Fans In The City
Independent Release, 2005
REVIEW BY: Vish Iyer
ORIGINALLY PUBLISHED: 03/11/2005
Shirtlifter's music is unusual for the place he comes from. He hails form Ontario Canada, but Fans In The City, Shirtlifter's third effort, is as European as any house-music record could be.
Each track on
Fans In The City has all the typical attributes of what
defines "house-music." His beats aren't too addictive, but have a
strangely attractive tempo to them. His songs do lack the sense of
melody that is commonly associated with music driven by the synth,
but this is house music, which isn't supposed to be melodious.
Though Shirtlifter's music strongly adheres to the rules of house music, he thankfully doesn't integrate two key elements, which make the music of this genre painfully monotonous, not to mention annoying: eight-minute songs consisting of a cycle of thudding beat-pattern, repeating again and again, with nothing else happening to the song; and "synthesized" vocals that sing a couple of lines in, which go unnoticed, due to the boredom-driven beats that seem to last for eternity.
Fans In The City, with a total of ten tracks, is less than fifty minutes in long, with each number having some identity of its own, differentiating from the others, which is saying a lot for an album that could easily have been fraught with unbearable ennui.
Fans In The City is more than decent as a whole. But it has weak points, which don't ruin it, but could have been improved to a great extent. "God A Relax" -- a song about Shirtlifter's frustration on not being able to find a parking spot -- and "Violation" fall into the category of songs that lack any basic structure. Such songs, however, if treated in a right way, could also be the an album's best; for example U2's "Mofo" (from Pop) or New Order's "Fine Time" (from Technique). But, on the other hand, if not treated right, these numbers could sound slapdash, which is the case with "God A Relax" and "Violation."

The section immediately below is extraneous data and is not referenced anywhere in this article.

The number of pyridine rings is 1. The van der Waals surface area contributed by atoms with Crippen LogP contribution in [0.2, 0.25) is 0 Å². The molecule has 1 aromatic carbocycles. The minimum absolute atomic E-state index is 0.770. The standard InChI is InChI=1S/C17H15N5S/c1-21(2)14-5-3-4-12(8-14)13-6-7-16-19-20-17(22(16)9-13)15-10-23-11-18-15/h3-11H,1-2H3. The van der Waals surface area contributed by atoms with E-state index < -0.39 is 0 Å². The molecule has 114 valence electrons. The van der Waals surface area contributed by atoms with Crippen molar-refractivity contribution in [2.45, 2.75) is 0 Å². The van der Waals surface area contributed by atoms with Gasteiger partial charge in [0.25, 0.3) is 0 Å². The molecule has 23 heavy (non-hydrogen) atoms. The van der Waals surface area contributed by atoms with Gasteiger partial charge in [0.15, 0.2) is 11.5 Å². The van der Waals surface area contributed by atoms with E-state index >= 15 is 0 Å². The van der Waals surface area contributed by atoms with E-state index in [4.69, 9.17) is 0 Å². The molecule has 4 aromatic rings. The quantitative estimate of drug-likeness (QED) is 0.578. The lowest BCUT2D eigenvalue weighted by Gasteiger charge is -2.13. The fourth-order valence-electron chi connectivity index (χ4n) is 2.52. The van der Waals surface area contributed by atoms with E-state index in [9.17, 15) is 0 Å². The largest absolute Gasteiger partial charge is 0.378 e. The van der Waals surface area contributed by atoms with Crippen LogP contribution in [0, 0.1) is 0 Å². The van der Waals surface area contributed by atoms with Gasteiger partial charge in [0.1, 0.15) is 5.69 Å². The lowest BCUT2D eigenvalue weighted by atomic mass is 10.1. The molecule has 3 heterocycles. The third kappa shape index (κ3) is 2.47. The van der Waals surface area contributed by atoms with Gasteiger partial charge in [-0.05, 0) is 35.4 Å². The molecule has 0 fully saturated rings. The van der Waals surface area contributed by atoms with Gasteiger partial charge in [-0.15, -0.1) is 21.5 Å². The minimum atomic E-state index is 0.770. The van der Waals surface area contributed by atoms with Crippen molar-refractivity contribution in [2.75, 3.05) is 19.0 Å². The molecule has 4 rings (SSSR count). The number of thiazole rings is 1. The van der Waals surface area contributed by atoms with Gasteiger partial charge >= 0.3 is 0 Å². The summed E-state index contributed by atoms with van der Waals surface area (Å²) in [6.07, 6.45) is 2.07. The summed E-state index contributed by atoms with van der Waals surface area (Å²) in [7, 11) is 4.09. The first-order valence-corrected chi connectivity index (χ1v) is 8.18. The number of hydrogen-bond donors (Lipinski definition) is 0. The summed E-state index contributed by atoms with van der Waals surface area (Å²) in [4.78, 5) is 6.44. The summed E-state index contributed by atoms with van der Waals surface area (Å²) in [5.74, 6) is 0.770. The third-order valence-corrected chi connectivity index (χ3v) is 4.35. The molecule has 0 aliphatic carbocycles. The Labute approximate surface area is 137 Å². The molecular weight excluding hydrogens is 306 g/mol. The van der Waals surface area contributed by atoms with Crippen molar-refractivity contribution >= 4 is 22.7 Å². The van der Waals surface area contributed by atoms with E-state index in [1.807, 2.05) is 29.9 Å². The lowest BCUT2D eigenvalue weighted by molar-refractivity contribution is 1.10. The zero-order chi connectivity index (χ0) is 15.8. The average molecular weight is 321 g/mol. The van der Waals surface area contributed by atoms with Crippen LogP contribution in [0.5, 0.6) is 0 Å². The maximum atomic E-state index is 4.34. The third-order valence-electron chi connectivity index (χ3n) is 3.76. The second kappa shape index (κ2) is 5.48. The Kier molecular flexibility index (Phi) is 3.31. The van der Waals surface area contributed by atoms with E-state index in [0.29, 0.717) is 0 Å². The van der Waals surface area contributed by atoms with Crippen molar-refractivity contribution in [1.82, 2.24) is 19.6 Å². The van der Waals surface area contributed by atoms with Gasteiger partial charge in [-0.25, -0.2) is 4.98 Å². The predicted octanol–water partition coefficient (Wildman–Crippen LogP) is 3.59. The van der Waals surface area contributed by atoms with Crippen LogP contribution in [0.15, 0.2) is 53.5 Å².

Fans In The City lies somewhere between the hardcore house music style of the likes of Daft Punk and the rather accessible form of house music like that of Dirty Vegas, with a stronger inclination towards the latter style than the former one. Shirtlifter's music could do with further honing and polishing; nevertheless he is a mature artist who aims to make dance records for serious listeners.
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